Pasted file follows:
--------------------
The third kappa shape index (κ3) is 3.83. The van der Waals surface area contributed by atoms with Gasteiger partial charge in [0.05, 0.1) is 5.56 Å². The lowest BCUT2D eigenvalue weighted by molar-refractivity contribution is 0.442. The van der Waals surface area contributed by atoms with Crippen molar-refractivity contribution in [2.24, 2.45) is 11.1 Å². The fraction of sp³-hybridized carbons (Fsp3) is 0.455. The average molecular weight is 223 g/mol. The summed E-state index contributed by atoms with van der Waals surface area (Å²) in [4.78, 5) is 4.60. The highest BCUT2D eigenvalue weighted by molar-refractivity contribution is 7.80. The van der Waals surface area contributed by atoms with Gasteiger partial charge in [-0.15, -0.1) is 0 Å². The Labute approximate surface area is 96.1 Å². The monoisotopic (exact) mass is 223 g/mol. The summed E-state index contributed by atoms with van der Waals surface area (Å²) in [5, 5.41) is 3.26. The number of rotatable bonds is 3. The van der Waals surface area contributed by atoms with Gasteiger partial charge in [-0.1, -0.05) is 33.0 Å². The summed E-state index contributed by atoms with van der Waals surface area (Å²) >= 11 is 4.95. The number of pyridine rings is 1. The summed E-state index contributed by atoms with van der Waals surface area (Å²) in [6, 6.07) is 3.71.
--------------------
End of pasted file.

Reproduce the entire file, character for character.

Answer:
The third kappa shape index (κ3) is 3.83. The van der Waals surface area contributed by atoms with Gasteiger partial charge in [0.05, 0.1) is 5.56 Å². The lowest BCUT2D eigenvalue weighted by molar-refractivity contribution is 0.442. The van der Waals surface area contributed by atoms with Crippen molar-refractivity contribution in [2.24, 2.45) is 11.1 Å². The fraction of sp³-hybridized carbons (Fsp3) is 0.455. The average molecular weight is 223 g/mol. The summed E-state index contributed by atoms with van der Waals surface area (Å²) in [4.78, 5) is 4.60. The highest BCUT2D eigenvalue weighted by molar-refractivity contribution is 7.80. The van der Waals surface area contributed by atoms with Gasteiger partial charge in [-0.15, -0.1) is 0 Å². The Labute approximate surface area is 96.1 Å². The monoisotopic (exact) mass is 223 g/mol. The summed E-state index contributed by atoms with van der Waals surface area (Å²) in [5, 5.41) is 3.26. The number of rotatable bonds is 3. The van der Waals surface area contributed by atoms with Gasteiger partial charge in [-0.1, -0.05) is 33.0 Å². The summed E-state index contributed by atoms with van der Waals surface area (Å²) >= 11 is 4.95. The number of pyridine rings is 1. The summed E-state index contributed by atoms with van der Waals surface area (Å²) in [6, 6.07) is 3.71.